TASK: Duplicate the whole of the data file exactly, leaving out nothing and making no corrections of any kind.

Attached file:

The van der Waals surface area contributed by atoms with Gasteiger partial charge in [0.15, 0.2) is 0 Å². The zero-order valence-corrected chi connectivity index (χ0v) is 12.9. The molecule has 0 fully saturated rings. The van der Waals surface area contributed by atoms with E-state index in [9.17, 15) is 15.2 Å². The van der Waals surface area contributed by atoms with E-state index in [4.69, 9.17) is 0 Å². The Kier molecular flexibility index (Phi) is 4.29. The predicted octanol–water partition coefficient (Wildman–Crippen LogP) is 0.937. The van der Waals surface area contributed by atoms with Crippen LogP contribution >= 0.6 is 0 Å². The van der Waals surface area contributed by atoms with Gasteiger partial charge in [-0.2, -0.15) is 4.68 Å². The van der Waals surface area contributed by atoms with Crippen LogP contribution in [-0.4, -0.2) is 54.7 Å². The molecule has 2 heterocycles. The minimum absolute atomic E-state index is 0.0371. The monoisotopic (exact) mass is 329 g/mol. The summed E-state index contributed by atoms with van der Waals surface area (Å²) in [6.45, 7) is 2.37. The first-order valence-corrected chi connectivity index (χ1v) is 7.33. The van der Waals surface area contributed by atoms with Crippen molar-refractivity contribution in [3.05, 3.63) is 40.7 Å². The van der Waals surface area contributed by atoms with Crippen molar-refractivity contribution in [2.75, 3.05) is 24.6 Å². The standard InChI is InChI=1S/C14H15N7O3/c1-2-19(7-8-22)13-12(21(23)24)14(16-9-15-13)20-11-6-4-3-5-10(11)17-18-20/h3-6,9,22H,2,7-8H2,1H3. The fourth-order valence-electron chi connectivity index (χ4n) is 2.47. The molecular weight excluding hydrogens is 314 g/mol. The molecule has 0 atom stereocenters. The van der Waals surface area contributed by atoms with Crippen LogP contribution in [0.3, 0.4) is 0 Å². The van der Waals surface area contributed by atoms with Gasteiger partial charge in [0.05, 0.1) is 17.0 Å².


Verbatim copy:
The van der Waals surface area contributed by atoms with Gasteiger partial charge in [0.15, 0.2) is 0 Å². The zero-order valence-corrected chi connectivity index (χ0v) is 12.9. The molecule has 0 fully saturated rings. The van der Waals surface area contributed by atoms with E-state index in [9.17, 15) is 15.2 Å². The van der Waals surface area contributed by atoms with E-state index in [4.69, 9.17) is 0 Å². The Kier molecular flexibility index (Phi) is 4.29. The predicted octanol–water partition coefficient (Wildman–Crippen LogP) is 0.937. The van der Waals surface area contributed by atoms with Crippen LogP contribution >= 0.6 is 0 Å². The van der Waals surface area contributed by atoms with Gasteiger partial charge in [-0.2, -0.15) is 4.68 Å². The van der Waals surface area contributed by atoms with Crippen LogP contribution in [-0.4, -0.2) is 54.7 Å². The molecule has 2 heterocycles. The minimum absolute atomic E-state index is 0.0371. The monoisotopic (exact) mass is 329 g/mol. The summed E-state index contributed by atoms with van der Waals surface area (Å²) in [6.45, 7) is 2.37. The first-order valence-corrected chi connectivity index (χ1v) is 7.33. The van der Waals surface area contributed by atoms with Crippen molar-refractivity contribution in [3.05, 3.63) is 40.7 Å². The van der Waals surface area contributed by atoms with Crippen molar-refractivity contribution in [2.75, 3.05) is 24.6 Å². The standard InChI is InChI=1S/C14H15N7O3/c1-2-19(7-8-22)13-12(21(23)24)14(16-9-15-13)20-11-6-4-3-5-10(11)17-18-20/h3-6,9,22H,2,7-8H2,1H3. The fourth-order valence-electron chi connectivity index (χ4n) is 2.47. The molecular weight excluding hydrogens is 314 g/mol. The molecule has 0 atom stereocenters. The van der Waals surface area contributed by atoms with Crippen LogP contribution in [0.3, 0.4) is 0 Å². The van der Waals surface area contributed by atoms with Gasteiger partial charge in [0.05, 0.1) is 17.0 Å².